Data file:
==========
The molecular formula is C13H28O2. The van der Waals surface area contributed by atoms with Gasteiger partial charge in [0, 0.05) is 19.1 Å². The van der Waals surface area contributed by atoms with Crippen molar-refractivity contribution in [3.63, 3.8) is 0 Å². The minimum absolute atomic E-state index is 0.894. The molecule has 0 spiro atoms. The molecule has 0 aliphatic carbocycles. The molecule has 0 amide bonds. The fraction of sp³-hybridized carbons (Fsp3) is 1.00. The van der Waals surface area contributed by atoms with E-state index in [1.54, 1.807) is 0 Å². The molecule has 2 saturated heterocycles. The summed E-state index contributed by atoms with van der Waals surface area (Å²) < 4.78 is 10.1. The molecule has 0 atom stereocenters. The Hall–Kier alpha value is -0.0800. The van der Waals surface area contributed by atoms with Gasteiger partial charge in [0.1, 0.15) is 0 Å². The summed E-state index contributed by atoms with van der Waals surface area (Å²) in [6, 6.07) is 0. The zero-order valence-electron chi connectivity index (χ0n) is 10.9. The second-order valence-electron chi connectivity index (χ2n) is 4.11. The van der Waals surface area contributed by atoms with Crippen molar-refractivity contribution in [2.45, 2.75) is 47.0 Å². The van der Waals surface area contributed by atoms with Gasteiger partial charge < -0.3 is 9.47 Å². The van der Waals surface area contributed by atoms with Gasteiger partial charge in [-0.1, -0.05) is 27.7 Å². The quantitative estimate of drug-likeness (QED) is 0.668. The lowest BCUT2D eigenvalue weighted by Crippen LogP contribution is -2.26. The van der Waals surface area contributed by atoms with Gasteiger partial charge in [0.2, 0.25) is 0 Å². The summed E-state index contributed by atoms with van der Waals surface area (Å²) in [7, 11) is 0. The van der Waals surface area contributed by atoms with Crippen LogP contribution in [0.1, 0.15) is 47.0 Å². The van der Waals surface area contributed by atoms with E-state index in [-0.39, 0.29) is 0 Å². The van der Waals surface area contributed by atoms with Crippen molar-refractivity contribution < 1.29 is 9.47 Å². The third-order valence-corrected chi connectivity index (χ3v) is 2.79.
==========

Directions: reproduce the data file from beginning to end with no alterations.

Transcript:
The molecular formula is C13H28O2. The van der Waals surface area contributed by atoms with Gasteiger partial charge in [0, 0.05) is 19.1 Å². The van der Waals surface area contributed by atoms with Crippen molar-refractivity contribution in [3.63, 3.8) is 0 Å². The minimum absolute atomic E-state index is 0.894. The molecule has 0 spiro atoms. The molecule has 0 aliphatic carbocycles. The molecule has 0 amide bonds. The fraction of sp³-hybridized carbons (Fsp3) is 1.00. The van der Waals surface area contributed by atoms with E-state index in [1.54, 1.807) is 0 Å². The molecule has 2 saturated heterocycles. The summed E-state index contributed by atoms with van der Waals surface area (Å²) < 4.78 is 10.1. The molecule has 0 atom stereocenters. The Hall–Kier alpha value is -0.0800. The van der Waals surface area contributed by atoms with Gasteiger partial charge in [0.1, 0.15) is 0 Å². The summed E-state index contributed by atoms with van der Waals surface area (Å²) in [6, 6.07) is 0. The zero-order valence-electron chi connectivity index (χ0n) is 10.9. The second-order valence-electron chi connectivity index (χ2n) is 4.11. The van der Waals surface area contributed by atoms with Crippen molar-refractivity contribution in [2.45, 2.75) is 47.0 Å². The van der Waals surface area contributed by atoms with Gasteiger partial charge < -0.3 is 9.47 Å². The van der Waals surface area contributed by atoms with Gasteiger partial charge in [-0.1, -0.05) is 27.7 Å². The quantitative estimate of drug-likeness (QED) is 0.668. The lowest BCUT2D eigenvalue weighted by Crippen LogP contribution is -2.26. The van der Waals surface area contributed by atoms with Gasteiger partial charge in [0.2, 0.25) is 0 Å². The summed E-state index contributed by atoms with van der Waals surface area (Å²) in [7, 11) is 0. The van der Waals surface area contributed by atoms with Crippen LogP contribution in [0.1, 0.15) is 47.0 Å². The van der Waals surface area contributed by atoms with E-state index in [-0.39, 0.29) is 0 Å². The van der Waals surface area contributed by atoms with Crippen molar-refractivity contribution < 1.29 is 9.47 Å². The third-order valence-corrected chi connectivity index (χ3v) is 2.79.